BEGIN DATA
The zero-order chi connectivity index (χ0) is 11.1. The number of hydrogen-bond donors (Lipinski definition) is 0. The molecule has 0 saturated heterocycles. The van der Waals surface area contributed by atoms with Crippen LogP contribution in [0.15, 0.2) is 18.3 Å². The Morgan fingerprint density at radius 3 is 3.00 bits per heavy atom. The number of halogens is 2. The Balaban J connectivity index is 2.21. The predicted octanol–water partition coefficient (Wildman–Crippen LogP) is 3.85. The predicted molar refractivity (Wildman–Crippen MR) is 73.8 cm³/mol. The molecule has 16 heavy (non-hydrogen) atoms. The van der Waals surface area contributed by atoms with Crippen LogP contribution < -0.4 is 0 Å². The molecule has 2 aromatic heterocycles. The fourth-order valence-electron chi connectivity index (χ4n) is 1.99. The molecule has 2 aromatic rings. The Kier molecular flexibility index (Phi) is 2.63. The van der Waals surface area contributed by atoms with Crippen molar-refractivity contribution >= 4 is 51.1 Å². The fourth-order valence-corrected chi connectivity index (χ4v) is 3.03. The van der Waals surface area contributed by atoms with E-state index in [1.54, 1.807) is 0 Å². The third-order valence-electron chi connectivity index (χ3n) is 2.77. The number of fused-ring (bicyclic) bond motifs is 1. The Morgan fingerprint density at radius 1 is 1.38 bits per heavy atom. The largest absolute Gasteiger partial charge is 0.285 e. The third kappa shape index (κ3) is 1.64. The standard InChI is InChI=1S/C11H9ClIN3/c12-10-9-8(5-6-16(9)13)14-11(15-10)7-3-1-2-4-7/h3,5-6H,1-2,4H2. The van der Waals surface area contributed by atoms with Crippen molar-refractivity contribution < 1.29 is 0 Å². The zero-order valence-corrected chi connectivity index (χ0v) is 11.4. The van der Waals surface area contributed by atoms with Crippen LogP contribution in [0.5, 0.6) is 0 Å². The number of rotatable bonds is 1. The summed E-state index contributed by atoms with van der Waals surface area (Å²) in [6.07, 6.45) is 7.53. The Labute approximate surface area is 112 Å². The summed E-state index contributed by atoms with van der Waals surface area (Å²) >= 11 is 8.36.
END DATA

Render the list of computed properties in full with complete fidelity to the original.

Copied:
The zero-order chi connectivity index (χ0) is 11.1. The number of hydrogen-bond donors (Lipinski definition) is 0. The molecule has 0 saturated heterocycles. The van der Waals surface area contributed by atoms with Crippen LogP contribution in [0.15, 0.2) is 18.3 Å². The Morgan fingerprint density at radius 3 is 3.00 bits per heavy atom. The number of halogens is 2. The Balaban J connectivity index is 2.21. The predicted octanol–water partition coefficient (Wildman–Crippen LogP) is 3.85. The predicted molar refractivity (Wildman–Crippen MR) is 73.8 cm³/mol. The molecule has 16 heavy (non-hydrogen) atoms. The van der Waals surface area contributed by atoms with Crippen LogP contribution < -0.4 is 0 Å². The molecule has 2 aromatic heterocycles. The fourth-order valence-electron chi connectivity index (χ4n) is 1.99. The molecule has 2 aromatic rings. The Kier molecular flexibility index (Phi) is 2.63. The van der Waals surface area contributed by atoms with Crippen molar-refractivity contribution >= 4 is 51.1 Å². The fourth-order valence-corrected chi connectivity index (χ4v) is 3.03. The van der Waals surface area contributed by atoms with E-state index in [1.54, 1.807) is 0 Å². The third-order valence-electron chi connectivity index (χ3n) is 2.77. The number of fused-ring (bicyclic) bond motifs is 1. The Morgan fingerprint density at radius 1 is 1.38 bits per heavy atom. The largest absolute Gasteiger partial charge is 0.285 e. The third kappa shape index (κ3) is 1.64. The standard InChI is InChI=1S/C11H9ClIN3/c12-10-9-8(5-6-16(9)13)14-11(15-10)7-3-1-2-4-7/h3,5-6H,1-2,4H2. The van der Waals surface area contributed by atoms with Crippen molar-refractivity contribution < 1.29 is 0 Å². The zero-order valence-corrected chi connectivity index (χ0v) is 11.4. The van der Waals surface area contributed by atoms with Crippen LogP contribution in [0.5, 0.6) is 0 Å². The number of rotatable bonds is 1. The summed E-state index contributed by atoms with van der Waals surface area (Å²) in [6.07, 6.45) is 7.53. The Labute approximate surface area is 112 Å². The summed E-state index contributed by atoms with van der Waals surface area (Å²) >= 11 is 8.36.